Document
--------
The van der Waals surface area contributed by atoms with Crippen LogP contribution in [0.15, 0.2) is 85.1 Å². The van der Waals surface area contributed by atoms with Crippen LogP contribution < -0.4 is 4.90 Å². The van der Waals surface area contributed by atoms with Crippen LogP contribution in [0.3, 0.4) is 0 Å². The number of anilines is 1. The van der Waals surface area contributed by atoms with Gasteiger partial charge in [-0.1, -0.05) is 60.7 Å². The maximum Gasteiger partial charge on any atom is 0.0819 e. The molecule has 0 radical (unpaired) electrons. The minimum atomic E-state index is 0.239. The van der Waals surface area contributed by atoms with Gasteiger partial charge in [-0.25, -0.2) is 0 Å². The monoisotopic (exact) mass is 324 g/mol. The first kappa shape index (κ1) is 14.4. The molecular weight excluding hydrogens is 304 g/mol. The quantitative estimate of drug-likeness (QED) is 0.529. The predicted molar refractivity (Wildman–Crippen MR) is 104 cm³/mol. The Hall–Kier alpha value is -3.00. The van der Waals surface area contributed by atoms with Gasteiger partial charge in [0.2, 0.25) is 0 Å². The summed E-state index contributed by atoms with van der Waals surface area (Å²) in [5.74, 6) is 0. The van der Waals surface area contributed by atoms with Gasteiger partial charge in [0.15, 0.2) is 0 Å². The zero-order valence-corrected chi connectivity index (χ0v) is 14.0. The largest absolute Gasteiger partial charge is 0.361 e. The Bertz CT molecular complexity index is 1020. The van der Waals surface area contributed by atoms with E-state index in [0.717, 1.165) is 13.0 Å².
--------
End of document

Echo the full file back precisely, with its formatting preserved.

The van der Waals surface area contributed by atoms with Crippen LogP contribution in [0.15, 0.2) is 85.1 Å². The van der Waals surface area contributed by atoms with Crippen LogP contribution < -0.4 is 4.90 Å². The van der Waals surface area contributed by atoms with Crippen LogP contribution in [0.3, 0.4) is 0 Å². The number of anilines is 1. The van der Waals surface area contributed by atoms with Gasteiger partial charge in [-0.1, -0.05) is 60.7 Å². The maximum Gasteiger partial charge on any atom is 0.0819 e. The molecule has 0 radical (unpaired) electrons. The minimum atomic E-state index is 0.239. The van der Waals surface area contributed by atoms with Gasteiger partial charge in [-0.25, -0.2) is 0 Å². The monoisotopic (exact) mass is 324 g/mol. The first kappa shape index (κ1) is 14.4. The molecular weight excluding hydrogens is 304 g/mol. The quantitative estimate of drug-likeness (QED) is 0.529. The predicted molar refractivity (Wildman–Crippen MR) is 104 cm³/mol. The Hall–Kier alpha value is -3.00. The van der Waals surface area contributed by atoms with Gasteiger partial charge in [0.2, 0.25) is 0 Å². The summed E-state index contributed by atoms with van der Waals surface area (Å²) in [5.74, 6) is 0. The van der Waals surface area contributed by atoms with Gasteiger partial charge in [0.15, 0.2) is 0 Å². The zero-order valence-corrected chi connectivity index (χ0v) is 14.0. The largest absolute Gasteiger partial charge is 0.361 e. The Bertz CT molecular complexity index is 1020. The van der Waals surface area contributed by atoms with E-state index in [0.717, 1.165) is 13.0 Å².